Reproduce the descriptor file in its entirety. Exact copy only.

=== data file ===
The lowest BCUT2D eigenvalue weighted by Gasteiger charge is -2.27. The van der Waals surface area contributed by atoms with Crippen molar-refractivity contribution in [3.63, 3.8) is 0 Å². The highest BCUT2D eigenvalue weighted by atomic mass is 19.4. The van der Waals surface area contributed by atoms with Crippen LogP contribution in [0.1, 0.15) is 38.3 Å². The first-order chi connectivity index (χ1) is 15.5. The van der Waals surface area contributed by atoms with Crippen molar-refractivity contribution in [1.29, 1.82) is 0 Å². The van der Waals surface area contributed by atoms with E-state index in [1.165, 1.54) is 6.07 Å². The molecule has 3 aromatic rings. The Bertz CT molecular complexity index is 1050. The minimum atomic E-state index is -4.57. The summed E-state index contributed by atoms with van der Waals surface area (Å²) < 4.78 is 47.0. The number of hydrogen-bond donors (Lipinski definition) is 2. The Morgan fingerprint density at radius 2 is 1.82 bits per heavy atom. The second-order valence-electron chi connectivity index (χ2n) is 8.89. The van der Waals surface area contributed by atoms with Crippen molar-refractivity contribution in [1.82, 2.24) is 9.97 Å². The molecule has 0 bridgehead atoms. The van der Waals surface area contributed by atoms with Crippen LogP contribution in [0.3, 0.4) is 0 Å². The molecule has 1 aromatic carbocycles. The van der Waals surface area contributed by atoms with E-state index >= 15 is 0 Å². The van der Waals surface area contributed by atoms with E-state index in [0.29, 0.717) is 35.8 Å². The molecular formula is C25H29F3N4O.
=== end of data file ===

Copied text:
The lowest BCUT2D eigenvalue weighted by Gasteiger charge is -2.27. The van der Waals surface area contributed by atoms with Crippen molar-refractivity contribution in [3.63, 3.8) is 0 Å². The highest BCUT2D eigenvalue weighted by atomic mass is 19.4. The van der Waals surface area contributed by atoms with Crippen LogP contribution in [0.1, 0.15) is 38.3 Å². The first-order chi connectivity index (χ1) is 15.5. The van der Waals surface area contributed by atoms with Crippen molar-refractivity contribution in [1.29, 1.82) is 0 Å². The van der Waals surface area contributed by atoms with E-state index in [1.165, 1.54) is 6.07 Å². The molecule has 3 aromatic rings. The Bertz CT molecular complexity index is 1050. The minimum atomic E-state index is -4.57. The summed E-state index contributed by atoms with van der Waals surface area (Å²) < 4.78 is 47.0. The number of hydrogen-bond donors (Lipinski definition) is 2. The Morgan fingerprint density at radius 2 is 1.82 bits per heavy atom. The second-order valence-electron chi connectivity index (χ2n) is 8.89. The van der Waals surface area contributed by atoms with Crippen molar-refractivity contribution in [1.82, 2.24) is 9.97 Å². The molecule has 0 bridgehead atoms. The van der Waals surface area contributed by atoms with Crippen LogP contribution in [0.3, 0.4) is 0 Å². The molecule has 1 aromatic carbocycles. The van der Waals surface area contributed by atoms with E-state index >= 15 is 0 Å². The van der Waals surface area contributed by atoms with E-state index in [0.29, 0.717) is 35.8 Å². The molecular formula is C25H29F3N4O.